Black Bean Chili

contributed by Laurel Turner


1 tablespoon vegetable oil

1 onion, diced

2 cloves garlic, minced

1 pound ground turkey

3 (15 ounce) cans black beans, undrained

1 (14.5 ounce) can crushed tomatoes

1 1/2 tablespoons chili powder

1 tablespoon dried oregano

1 tablespoon dried basil leaves

1 tablespoon red wine vinegar


Heat the oil in a large heavy pot over medium heat; cook onion and garlic until onions are translucent.

Add turkey and cook, stirring, until meat is brown.

Stir in beans, tomatoes, chili powder, oregano, basil and vinegar.

Reduce heat to low, cover and simmer 60 minutes or more, until flavors are well blended.


Tortilla Mexican Soup

contributed by Sharon Brening

Chicken or Turkey, cooked & diced

4 cans broth

1 can tomatoes with green chilies

½ onion, chopped and sautéed

2 cloves garlic-minced

½ carrot, diced

1 clump parsley

1 bay leaf

1 t. cumin

1 t. oregano

2 t. chili powder

3 handfulls shell pasta, prepared per package directions, drained, set aside

Simmer all ingredients together until nicely blended and heated through

Minutes before serving add ½ t .cilantro and juice of 1 lime

Serve with a dollop of sour cream and tortilla strips.

How to Brine a Turkey

by Marcia Curtis Bailey

This is for a 13 to 14 lb turkey
6 quarts hot water
1 lb kosher salt
1lb brown sugar
5 lbs ice
I use one of those Gatorade drink coolers
Pour water salt and sugar in container. Stir until dissolved. Submerge cleaned turkey in liquid being sure he or she is totally covered in the liquid. Cover with ice and leave 8 to 16 hours. Remove and pat dry. Let sit at room temp for at least 30 minutes. Cook to perfection!

Homemade Turkey Sausage

contributed by Laurel Turner

2 pounds ground turkey

3/4 teaspoon ground ginger

1 1/2 teaspoons salt
1 teaspoon dried sage

1/4 teaspoon cayenne pepper

1 1/2 teaspoons ground black pepper
I am a wimp so I decreased the salt to 1tsp…but i mixed the spices added the ground turkey…combined well and put in fridge to chill and mellow together.  Then I fried it up in the cast iron just like regular sausage and added it to my tortillas for breakfast burritos in the morning.  The spices are YUMMY!  There is an option to add 1 TBS maple syrup for maple turkey sausage…I might do that next time.  I think it taste delish.

Linda’s Unbeatable Turkey Soup

contributed by Deb Reno

Since I was given this recipe from my friend, Linda Rice,  I always make broth this way, then freeze it in a ziploc until needed.  It’s darker & much more flavorful than just boiling the bones and ridiculously more delicious than store-bought broth!  This is a good thing to do with the left-over bones from those rotiserie chickens you buy already c…ooked at the grocery store…makes an additional meal or two out of it and stretches your dollars!!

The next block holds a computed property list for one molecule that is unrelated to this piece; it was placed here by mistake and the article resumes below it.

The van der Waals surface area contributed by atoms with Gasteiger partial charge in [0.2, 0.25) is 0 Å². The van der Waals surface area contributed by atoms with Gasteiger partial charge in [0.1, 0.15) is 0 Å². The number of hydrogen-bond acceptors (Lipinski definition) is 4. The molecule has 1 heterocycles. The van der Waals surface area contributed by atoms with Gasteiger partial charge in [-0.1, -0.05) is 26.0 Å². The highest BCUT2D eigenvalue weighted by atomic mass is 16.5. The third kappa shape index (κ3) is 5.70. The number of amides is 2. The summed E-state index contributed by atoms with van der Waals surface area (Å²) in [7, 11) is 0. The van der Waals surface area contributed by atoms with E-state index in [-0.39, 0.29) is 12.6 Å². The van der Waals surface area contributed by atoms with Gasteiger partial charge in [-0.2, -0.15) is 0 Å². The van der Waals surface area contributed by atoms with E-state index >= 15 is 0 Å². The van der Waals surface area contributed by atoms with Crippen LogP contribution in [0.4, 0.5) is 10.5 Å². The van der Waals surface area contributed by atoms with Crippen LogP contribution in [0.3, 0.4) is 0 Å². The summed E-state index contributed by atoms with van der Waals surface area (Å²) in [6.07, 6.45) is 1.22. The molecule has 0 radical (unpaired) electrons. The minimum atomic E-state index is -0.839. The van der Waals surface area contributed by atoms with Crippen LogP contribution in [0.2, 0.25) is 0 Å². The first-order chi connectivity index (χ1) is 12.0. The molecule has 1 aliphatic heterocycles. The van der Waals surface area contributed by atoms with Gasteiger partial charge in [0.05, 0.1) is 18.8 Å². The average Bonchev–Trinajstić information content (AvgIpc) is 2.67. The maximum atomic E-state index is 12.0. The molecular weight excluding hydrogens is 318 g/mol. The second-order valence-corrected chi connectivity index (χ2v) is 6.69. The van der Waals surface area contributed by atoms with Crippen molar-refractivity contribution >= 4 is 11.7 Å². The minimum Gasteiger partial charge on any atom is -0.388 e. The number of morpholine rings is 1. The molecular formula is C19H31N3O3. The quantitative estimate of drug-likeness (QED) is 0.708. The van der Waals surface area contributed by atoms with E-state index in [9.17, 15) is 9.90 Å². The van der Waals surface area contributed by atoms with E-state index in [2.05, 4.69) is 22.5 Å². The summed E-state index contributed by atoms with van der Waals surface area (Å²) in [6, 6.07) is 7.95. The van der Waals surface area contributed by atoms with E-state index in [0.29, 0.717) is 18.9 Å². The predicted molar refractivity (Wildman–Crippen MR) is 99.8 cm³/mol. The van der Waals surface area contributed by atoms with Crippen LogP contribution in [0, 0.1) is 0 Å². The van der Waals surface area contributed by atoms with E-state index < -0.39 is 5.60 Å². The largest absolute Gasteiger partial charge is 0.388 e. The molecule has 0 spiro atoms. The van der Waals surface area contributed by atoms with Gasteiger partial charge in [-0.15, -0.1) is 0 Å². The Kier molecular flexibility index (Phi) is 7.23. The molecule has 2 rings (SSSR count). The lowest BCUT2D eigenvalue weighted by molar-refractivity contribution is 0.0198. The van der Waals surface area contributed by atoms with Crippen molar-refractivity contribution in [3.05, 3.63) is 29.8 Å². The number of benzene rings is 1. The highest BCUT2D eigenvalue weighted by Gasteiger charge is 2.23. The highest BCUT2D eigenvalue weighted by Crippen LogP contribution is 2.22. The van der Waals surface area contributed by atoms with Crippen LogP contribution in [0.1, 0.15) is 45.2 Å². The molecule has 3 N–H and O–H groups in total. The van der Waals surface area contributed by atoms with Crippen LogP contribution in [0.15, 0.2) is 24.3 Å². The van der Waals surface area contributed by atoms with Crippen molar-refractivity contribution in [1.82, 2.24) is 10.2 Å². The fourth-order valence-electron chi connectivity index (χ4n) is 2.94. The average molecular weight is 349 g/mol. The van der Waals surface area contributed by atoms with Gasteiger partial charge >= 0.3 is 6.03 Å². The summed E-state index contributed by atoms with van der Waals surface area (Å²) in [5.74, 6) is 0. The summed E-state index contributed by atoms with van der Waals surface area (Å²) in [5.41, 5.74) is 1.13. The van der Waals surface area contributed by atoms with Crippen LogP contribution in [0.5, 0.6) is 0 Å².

First, the gross part:  pull all the meat off the bones.  Pull the carcass apart and place it in a metal roasting pan (I have no roaster, so I put mine in a 9″x13″‘ pan…if the carcass is  too big, I use two 9″x13″ pans.) and fling the following on top:

  • 2 or 3 QUARTERED ONIONS (skins on – washed, of course!)
  • CARROTS (skins on, washed)
  • 8 WHOLE CLOVES OF GARLIC (not a typo!!!).

 Drizzle this mess with some OLIVE OIL (maybe a tablespoon or two) and place it in a 425° oven, uncovered for 45 minutes. Remove the pan(s) from the oven and let cool for about 10 minutes. Then put the roaster on the stovetop, (Since I don’t have a roaster, I transfer everything to a big pot, being careful to scrape all of the flavorful browned bits off the bottom of the 9″x13″ pan.) add cold water to about 3/4 of the way up in the pan, bring just to a boil, then reduce to a simmer* (uncovered) for another hour. Strain it;  throw out the bones and boiled veggies – all their goodness is now in your broth.  Place in the fridge for a few hours or overnight;  scrape off the top layer of grease that will have risen to the top and solidified.  Now this incredibly wonderful broth is ready for some action. 

A NOTE for any of you all who are new to boiling the carcass of a bird: the broth, when chilled, will have a jello-like consistency.  Do not be alarmed!  It looks so weird, but tastes AMAZING. When heated, it will thin out and look ‘normal’. 

ROAST TURKEY CARCASS SOUP      Serves a bunch, freezes well.

2 tablespoons olive oil

2 large onions, chopped

4 carrots, sliced

3 celery stalks, sliced

Salt and pepper to taste

Roast Turkey Carcass broth (see above directions)

1/2 to 1 teaspoon of thyme (depending on taste and quantity of soup)

1  bag (about 10 oz.) noodles (Reames brand [sold frozen], is my fave.)

leftover turkey meat, cut into bite-sized pieces (optional)

In a soup pot, heat the olive oil till hot over medium high heat. Add the onions and cook 5 minutes till soft and translucent. Add the carrots and celery and cook another five minutes stirring occasionally. Salt and pepper well to taste.

Now add the Roast Turkey Carcass Broth you just made. Bring everything JUST to a boil; reduce to a simmer.*  Don’t cover the soup. Add the thyme and the noodles.  Serve when the noodles are al dente.

Put in some of your leftover turkey (or chicken), if you’d like, but this broth is so delicious, you might not miss the meat if you don’t!

*If you boil broth for an extended period of time, it becomes cloudy.  To my knowledge, the cloudiness doesn’t effect the taste…but I think a clear broth is more aesthetically pleasing.